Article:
Close Reading by Isaac Gradman

  "But, in a corner, sitting apart from the rest, are two females of a more interesting appearance than common. One of these is a respectably-dressed mulatto woman between forty and fifty, with soft eyes and a gentle and pleasing physiognomy. She has on her head a high-raised turban, made of a gay red Madras handkerchief, of the first quality, her dress is neatly fitted, and of good material, showing that she has been provided for with a careful hand. By her side, and nestling closely to her, is a young girl of fifteen, - her daughter. She is a quadroon, as may be seen from her fairer complexion, though her likeness to her mother is quite discernible. She has the same soft, dark eye, with longer lashes, and her curling hair is of a luxuriant brown. She also is dressed with great neatness, and her white, delicate hands betray very little acquaintance with servile toil. These two are to be sold tomorrow, in the same lot with the St. Clare servants; and the gentleman to whom they belong, and to whom the money for their sale is to be transmitted, is a member of a Christian church in New York, who will receive the money, and go thereafter to the sacrament of his Lord and theirs, and think no more of it." (pp. 470-1)

  This passage demonstrates two intriguing and very telling aspects of Stowe's attitudes and the attitudes of her times. First of all, is her treatment of mulatto women as compared to darker, "full-blooded" black women. This scene is set in the Slave Warehouse where slaves are kept en route to being sold on the auction block. After describing in brief detail the dreary demeanors and conditions of the other women in the room, including "a worn old negress" (p. 470), she alights on the two mulatto women in the corner, Susan and Emmeline. She begins by noting that these two females are "of a more interesting appearance than common." This interest, one could argue, could be attributed to the unusual and distinctly fine clothing that the women are wearing, like "a high-raised turban, made of a gay red Madras handkerchief."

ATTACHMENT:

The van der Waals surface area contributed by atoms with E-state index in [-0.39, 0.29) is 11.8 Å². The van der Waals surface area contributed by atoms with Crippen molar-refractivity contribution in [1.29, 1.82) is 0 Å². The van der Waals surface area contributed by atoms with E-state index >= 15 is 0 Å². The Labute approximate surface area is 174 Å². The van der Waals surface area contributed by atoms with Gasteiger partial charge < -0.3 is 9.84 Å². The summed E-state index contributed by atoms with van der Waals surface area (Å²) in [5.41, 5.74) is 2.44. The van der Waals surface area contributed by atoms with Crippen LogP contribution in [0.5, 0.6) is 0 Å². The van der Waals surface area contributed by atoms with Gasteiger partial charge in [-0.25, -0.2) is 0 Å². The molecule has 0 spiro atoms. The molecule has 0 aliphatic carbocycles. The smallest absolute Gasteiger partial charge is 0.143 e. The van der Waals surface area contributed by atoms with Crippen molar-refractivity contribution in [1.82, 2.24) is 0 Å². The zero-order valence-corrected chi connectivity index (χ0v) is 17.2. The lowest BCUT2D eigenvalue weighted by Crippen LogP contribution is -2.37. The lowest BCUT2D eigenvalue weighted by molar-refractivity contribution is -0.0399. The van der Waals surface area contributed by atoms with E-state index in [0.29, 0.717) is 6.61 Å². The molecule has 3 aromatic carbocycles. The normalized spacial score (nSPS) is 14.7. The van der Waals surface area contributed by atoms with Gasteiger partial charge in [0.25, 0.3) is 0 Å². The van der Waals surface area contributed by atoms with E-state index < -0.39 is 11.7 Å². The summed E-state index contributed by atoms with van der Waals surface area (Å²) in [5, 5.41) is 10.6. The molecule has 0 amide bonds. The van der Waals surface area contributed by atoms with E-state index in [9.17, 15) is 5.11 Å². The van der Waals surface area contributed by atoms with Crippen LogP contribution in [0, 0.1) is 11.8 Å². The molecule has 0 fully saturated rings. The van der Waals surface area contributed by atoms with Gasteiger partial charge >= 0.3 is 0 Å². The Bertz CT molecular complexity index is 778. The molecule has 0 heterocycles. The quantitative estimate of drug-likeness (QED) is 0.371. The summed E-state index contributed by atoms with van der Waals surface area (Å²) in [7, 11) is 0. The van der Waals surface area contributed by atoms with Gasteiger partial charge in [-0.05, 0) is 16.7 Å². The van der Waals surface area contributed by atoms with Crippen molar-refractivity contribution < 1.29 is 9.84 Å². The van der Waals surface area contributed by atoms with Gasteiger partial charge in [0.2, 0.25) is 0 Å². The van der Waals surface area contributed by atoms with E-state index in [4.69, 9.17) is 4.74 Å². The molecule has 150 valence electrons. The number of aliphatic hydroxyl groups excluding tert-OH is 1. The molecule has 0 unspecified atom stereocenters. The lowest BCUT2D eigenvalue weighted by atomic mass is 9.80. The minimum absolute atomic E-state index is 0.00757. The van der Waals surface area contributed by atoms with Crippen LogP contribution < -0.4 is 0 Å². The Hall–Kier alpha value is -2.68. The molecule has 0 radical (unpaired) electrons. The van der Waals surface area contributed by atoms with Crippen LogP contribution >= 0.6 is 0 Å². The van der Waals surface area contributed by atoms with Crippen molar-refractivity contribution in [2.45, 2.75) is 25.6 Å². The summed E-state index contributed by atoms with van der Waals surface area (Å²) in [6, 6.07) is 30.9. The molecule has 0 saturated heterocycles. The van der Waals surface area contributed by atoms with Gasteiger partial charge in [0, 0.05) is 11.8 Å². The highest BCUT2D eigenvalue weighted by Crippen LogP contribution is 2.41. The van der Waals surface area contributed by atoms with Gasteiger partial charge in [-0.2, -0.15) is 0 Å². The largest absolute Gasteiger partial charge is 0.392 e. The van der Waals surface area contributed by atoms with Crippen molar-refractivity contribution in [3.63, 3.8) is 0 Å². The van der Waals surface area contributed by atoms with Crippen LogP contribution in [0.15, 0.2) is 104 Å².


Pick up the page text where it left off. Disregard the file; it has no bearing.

However, this explanation is undermined by the disproportionate amount of space Stowe reserves for describing the bodily appearance of these light-skinned black women. She repeatedly refers to their physical beauty, noting their "pleasing physiognomy," their "longer lashes" and their "hair of a luxuriant brown." Furthermore, it is clear that it is not just these two particular mulatto women who happen to be beautiful, either. Through her wording, Stowe reveals that she believes the particular traits of lighter-skinned blacks naturally tend them to greater beauty, grace and poise. She notes Emmeline's "white, delicate hands" that naturally lead the observer to conclude that she's dainty and unaccustomed to manual labor. It is no accident that "white" and "delicate" go hand-in-hand, according to Stowe (pardon my pun). From her first mention of a mulatto child in the opening chapter, Stowe shows herself to be a paragon of the opinions of the time, which characterized whiter as better and more beautiful. "There was something in [Harry's] appearance remarkably beautiful and engaging."